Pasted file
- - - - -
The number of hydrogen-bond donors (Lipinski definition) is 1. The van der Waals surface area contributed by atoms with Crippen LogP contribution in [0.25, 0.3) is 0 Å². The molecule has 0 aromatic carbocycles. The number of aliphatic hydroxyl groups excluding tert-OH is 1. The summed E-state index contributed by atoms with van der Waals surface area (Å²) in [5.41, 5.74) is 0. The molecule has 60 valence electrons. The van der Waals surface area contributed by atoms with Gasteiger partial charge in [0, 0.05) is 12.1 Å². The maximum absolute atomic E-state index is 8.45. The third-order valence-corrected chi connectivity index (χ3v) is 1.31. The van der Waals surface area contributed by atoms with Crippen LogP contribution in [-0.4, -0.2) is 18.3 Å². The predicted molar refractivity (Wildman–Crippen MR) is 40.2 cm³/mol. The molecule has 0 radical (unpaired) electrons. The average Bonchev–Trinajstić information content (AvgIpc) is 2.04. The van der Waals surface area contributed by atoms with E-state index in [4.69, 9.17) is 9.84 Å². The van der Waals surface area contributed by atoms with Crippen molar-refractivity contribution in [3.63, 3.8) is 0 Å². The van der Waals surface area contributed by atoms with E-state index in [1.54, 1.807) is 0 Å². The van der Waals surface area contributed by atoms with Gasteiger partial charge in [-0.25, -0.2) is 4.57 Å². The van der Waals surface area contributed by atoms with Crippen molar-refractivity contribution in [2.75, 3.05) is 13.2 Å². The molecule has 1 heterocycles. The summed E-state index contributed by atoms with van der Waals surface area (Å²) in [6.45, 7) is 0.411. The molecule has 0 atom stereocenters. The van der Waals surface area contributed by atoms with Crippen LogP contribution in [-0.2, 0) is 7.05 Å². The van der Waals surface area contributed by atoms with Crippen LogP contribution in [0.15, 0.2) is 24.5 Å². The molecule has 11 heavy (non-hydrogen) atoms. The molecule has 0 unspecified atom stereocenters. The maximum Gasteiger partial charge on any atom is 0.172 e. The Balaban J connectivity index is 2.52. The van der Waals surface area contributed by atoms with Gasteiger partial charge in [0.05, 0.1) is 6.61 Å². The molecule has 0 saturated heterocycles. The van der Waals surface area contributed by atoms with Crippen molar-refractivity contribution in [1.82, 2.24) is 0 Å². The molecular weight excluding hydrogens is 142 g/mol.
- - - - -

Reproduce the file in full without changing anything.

The number of hydrogen-bond donors (Lipinski definition) is 1. The van der Waals surface area contributed by atoms with Crippen LogP contribution in [0.25, 0.3) is 0 Å². The molecule has 0 aromatic carbocycles. The number of aliphatic hydroxyl groups excluding tert-OH is 1. The summed E-state index contributed by atoms with van der Waals surface area (Å²) in [5.41, 5.74) is 0. The molecule has 60 valence electrons. The van der Waals surface area contributed by atoms with Gasteiger partial charge in [0, 0.05) is 12.1 Å². The maximum absolute atomic E-state index is 8.45. The third-order valence-corrected chi connectivity index (χ3v) is 1.31. The van der Waals surface area contributed by atoms with Crippen LogP contribution in [-0.4, -0.2) is 18.3 Å². The predicted molar refractivity (Wildman–Crippen MR) is 40.2 cm³/mol. The molecule has 0 radical (unpaired) electrons. The average Bonchev–Trinajstić information content (AvgIpc) is 2.04. The van der Waals surface area contributed by atoms with E-state index in [4.69, 9.17) is 9.84 Å². The van der Waals surface area contributed by atoms with Crippen molar-refractivity contribution in [3.63, 3.8) is 0 Å². The van der Waals surface area contributed by atoms with E-state index in [1.54, 1.807) is 0 Å². The van der Waals surface area contributed by atoms with Gasteiger partial charge in [-0.25, -0.2) is 4.57 Å². The van der Waals surface area contributed by atoms with Crippen molar-refractivity contribution in [2.75, 3.05) is 13.2 Å². The molecule has 1 heterocycles. The summed E-state index contributed by atoms with van der Waals surface area (Å²) in [6.45, 7) is 0.411. The molecule has 0 atom stereocenters. The van der Waals surface area contributed by atoms with Crippen LogP contribution in [-0.2, 0) is 7.05 Å². The van der Waals surface area contributed by atoms with Crippen LogP contribution in [0.15, 0.2) is 24.5 Å². The molecule has 11 heavy (non-hydrogen) atoms. The molecule has 0 unspecified atom stereocenters. The maximum Gasteiger partial charge on any atom is 0.172 e. The Balaban J connectivity index is 2.52. The van der Waals surface area contributed by atoms with Gasteiger partial charge in [0.05, 0.1) is 6.61 Å². The molecule has 0 saturated heterocycles. The van der Waals surface area contributed by atoms with Crippen molar-refractivity contribution in [1.82, 2.24) is 0 Å². The molecular weight excluding hydrogens is 142 g/mol.